News stories from over the weekend about the deaths of 19 Granite Mountain Hot Shot fire fighters in Yarnell paint an ugly picture of Arizona’s response to what was a small fire that grew and grew and killed so many.
A story titled “Slow Response, Predictable Path of Thunderstorms, Were Precursors to Yarnell Hill Firefighters’ Deaths” appeared online Saturday at investigativemedia.com. The story, written by former East Valley Tribune reporter John Dougherty, tells a frightening story of a poor response to the fire that cost 19 lives. Dougherty is an award-winning reporter with a history of exposing hard-hitting facts and government failures.
On Sunday, the Arizona Republic featured an editorial titled “19 Yarnell Hill Fire epitaphs: Never again.”
The editorial doesn’t mince words. “If there is an epitaph to be laid on 19 fresh graves, it should be this: Never again. Never should teams of firefighters jeopardize their lives to save property. Never should they face unnecessary risk. Never should they march into war against forest fires without up-to-date, detailed knowledge of wind and weather. Authorities have been careful not to point fingers. But be assured, that 19 men died is self-evident proof something went seriously wrong,” it reads. No doubt we’ll eventually know what happened thanks to Dougherty, the Republic and other media outlets.
But will we get the truth from the official investigation?
I’m not a big believer in the government telling the truth anymore, especially when there might be blood on the hands of government officials.
The state’s reported response to the fire doesn’t surprise me. It’s just the latest and largest example of what I see as the steady decline of good public safety policy, effective leadership and proper decision-making when it comes to statewide public safety.
Political loyalties and party paybacks have increasingly become the major qualifiers and deciding factors for the selection of leaders at critical state agencies.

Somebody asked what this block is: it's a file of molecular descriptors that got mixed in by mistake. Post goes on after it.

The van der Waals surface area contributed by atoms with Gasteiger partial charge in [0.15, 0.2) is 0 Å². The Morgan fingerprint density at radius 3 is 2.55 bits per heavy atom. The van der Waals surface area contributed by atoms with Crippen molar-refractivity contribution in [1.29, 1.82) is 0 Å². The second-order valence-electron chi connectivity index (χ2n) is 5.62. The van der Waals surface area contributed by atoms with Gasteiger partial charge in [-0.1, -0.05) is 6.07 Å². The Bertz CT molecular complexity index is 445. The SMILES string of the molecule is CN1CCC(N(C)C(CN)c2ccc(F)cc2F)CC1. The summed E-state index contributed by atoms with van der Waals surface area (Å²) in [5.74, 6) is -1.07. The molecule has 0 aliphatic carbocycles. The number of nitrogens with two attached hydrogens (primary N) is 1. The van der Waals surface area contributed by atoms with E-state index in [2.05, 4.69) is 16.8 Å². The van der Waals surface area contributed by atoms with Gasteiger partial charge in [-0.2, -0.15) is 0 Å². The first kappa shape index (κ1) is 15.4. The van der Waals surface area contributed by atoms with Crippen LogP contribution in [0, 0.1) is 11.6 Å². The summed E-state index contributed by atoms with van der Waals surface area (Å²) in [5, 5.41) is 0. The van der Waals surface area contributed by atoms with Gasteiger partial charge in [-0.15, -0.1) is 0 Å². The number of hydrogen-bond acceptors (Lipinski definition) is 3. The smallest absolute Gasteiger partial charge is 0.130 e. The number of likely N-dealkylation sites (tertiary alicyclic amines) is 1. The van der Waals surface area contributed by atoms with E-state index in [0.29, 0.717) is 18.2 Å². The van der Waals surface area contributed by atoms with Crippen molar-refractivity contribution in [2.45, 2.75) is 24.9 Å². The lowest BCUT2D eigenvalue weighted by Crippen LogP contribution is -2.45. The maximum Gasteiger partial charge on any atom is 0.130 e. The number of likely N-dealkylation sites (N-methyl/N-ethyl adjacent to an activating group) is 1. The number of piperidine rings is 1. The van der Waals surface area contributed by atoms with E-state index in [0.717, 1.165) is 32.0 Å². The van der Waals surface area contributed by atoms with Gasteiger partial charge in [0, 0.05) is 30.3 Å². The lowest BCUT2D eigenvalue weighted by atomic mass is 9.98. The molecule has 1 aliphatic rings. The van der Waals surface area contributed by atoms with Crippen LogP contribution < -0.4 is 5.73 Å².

Reported and documented corruption, mismanagement, inefficiency and a lack of effective and qualified leadership at statewide institutions, like the Arizona National Guard, Child Protective Services and Department of Public Safety – and now questions about the handling of the Yarnell fire – are frightening eye openers of how our state government has come to operate.
The legislature’s continued lack of proper oversight and failure to demand strict accountability from those who influence and carryout statewide public safety policy is where much of the blame belongs. For too long the legislature has been a rubber stamp for the political hacks, good old boys and those who’ll play political patty-cake with them and have been appointed by Arizona’s governors.
Arizona has become a dysfunctional mishmash of dozens of state agencies involved in public safety that fight for money and attention and are used to doing things their way instead of being led by a single professional and qualified leader who directs statewide public safety and insures the delivery of quality services.
Arizona was once looked upon as a pioneering leader in public safety by design thanks to governors selecting the best of the best to lead state agencies. Now public safety continues in a downward spiral as evidenced by a long string of failures ranging from the deaths of the firefighters, to a failing Guard, a steady stream of murdered children in state care and a state DPS that struggles to deliver minimal statewide protection and law enforcement services.
There’s a reason organized crime from Mexico loves being here and Arizona continues to experience catastrophic incidents and public safety failures that have an impact on the welfare of public safety workers, residents and our quality of life.
A wide array of Arizona’s elected officials has failed us for too long.
Overall, statewide public safety in Arizona is marginal at best and there’s no one to blame for it but our elected officials. They set policy, establish priorities, hire and fire, provide oversight and sign the checks.
Mediocrity and complacency have become acceptable when it comes to statewide public safety.
The deaths of 19 firefighters should be a wake up call for the elected officials who oversee our protection. The failures are theirs.
Retired Mesa master police officer Bill Richardson lives in the East Valley and can be reached at firstname.lastname@example.org.